Chromatography Checks the Labelling Accuracy on Cannabidiol Extracts
Jan 09 2018 Read 4714 Times
There has been an increased demand for cannabidiol — an extract from the cannabis plant — in recent years. But if you buy the extract — also known as CBD — do you know what you are getting? A recent paper — Labeling Accuracy of Cannabidiol Extracts Sold Online — has investigated the accuracy of the labelling on CBD packages bought online.
Feeling better without the high
CBD is a natural component of cannabis plants. There is some evidence that CBD has some medical benefits and can help with pain relief, anxiety and epilepsy. But CBD doesn’t contain any psychoactive components and doesn’t make people feel high, and there is no evidence that CBD on its own causes any addiction. Recent research also suggests that CBD can provide some benefits to young children who suffer from seizures.
Growing business, no regulation
It is estimated that the market for CBD products will grow to over $2 billion in sales in the next few years. But currently, there is more regulation on chocolate bars than there is on products produced from the extracts of cannabis plants. In a press release from Penn Medicine, it is suggested that the main reason for this is due to the Drug Enforcement Agency (DEA) classifying CBD as a Class 1 drug, but many states legalizing CBD for medicinal use.
One of the papers author’s — Marcel Bonn-Miller — states:
‘So, right now, if you buy a Hershey bar, you know it has been checked over; you know how many calories are in it, you know it has chocolate as an ingredient, you know how much chocolate is in there. Selling these oils without oversight, there is no way to know what is actually in the bottle. It’s crazy to have less oversight and information about a product being widely used for medicinal purposes, especially in very ill children, than a Hershey bar.’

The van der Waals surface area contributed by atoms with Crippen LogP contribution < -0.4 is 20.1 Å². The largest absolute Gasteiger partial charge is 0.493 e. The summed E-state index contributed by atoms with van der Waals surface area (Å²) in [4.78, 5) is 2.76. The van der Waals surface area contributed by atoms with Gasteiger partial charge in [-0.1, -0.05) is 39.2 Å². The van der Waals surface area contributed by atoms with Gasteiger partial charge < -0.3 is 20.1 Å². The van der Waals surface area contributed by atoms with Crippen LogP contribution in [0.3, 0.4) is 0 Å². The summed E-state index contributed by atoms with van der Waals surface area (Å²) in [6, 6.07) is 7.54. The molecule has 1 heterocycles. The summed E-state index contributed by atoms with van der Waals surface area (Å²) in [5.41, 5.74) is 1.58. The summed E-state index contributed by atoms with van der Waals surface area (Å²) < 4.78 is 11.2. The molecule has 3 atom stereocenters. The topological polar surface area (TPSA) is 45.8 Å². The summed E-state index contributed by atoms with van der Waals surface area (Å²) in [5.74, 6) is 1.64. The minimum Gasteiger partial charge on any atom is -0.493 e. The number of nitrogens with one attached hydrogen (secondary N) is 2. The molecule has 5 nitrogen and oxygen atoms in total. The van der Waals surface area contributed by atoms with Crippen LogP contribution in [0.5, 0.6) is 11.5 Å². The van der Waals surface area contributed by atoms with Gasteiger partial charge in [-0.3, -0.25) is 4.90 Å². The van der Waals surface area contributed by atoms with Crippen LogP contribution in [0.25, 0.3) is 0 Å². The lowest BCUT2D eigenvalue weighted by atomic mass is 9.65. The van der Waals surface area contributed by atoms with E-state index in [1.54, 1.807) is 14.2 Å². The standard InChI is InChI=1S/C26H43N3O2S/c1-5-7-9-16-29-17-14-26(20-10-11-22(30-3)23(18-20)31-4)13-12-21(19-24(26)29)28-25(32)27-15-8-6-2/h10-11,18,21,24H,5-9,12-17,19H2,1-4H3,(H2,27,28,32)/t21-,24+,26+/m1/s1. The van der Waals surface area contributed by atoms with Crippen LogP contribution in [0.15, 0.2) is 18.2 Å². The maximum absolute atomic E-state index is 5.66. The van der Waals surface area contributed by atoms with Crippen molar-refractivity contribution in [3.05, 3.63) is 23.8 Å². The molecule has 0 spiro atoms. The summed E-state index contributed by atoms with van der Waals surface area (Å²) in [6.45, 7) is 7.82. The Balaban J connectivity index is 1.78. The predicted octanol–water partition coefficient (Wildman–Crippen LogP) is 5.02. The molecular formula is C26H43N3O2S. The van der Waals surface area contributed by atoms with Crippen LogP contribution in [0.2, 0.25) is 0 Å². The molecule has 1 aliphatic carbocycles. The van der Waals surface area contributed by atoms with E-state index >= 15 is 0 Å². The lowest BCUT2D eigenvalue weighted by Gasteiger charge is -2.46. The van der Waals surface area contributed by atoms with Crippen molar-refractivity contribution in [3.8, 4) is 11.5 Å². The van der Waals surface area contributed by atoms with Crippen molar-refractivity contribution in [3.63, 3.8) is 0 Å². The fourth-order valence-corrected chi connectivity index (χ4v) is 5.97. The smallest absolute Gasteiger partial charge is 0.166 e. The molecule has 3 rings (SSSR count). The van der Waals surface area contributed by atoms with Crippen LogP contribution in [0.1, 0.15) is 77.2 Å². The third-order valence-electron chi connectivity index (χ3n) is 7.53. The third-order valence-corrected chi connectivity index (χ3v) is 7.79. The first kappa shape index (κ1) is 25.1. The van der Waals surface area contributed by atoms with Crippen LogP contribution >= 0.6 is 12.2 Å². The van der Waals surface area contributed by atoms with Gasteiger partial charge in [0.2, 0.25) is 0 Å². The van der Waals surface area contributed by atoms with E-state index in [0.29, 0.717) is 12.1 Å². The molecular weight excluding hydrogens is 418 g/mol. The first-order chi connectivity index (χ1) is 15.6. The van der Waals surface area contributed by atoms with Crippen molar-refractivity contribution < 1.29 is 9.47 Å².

What’s in the oil?
The team spent a month collecting various samples from online sources that stated on the label that the contents included CBD. Over 80 products were purchased from 31 different companies — these included oils, tinctures and vaporization liquids. The samples were then tested using high performance liquid chromatography (HPLC) to determine the quantity of CBD in each sample. The use of chromatography to analyse cannabis is discussed in the article, The Analysis of Medicinal Cannabis for Pesticides and Residual Solvents using a Portable GC.
Of the 84 products tested, only 31% could be described as accurately labelled for CBD — 42% contained more CBD than on the label and 26% contained less CBD than stated on the label. Perhaps even more significant was that the team found some THC — the psychoactive component in cannabis — in some of the samples. Bonn-Miller states that: ‘Future research should be focused on making sure people are paying attention to this issue and encouraging regulation in this rapidly expanding industry.’
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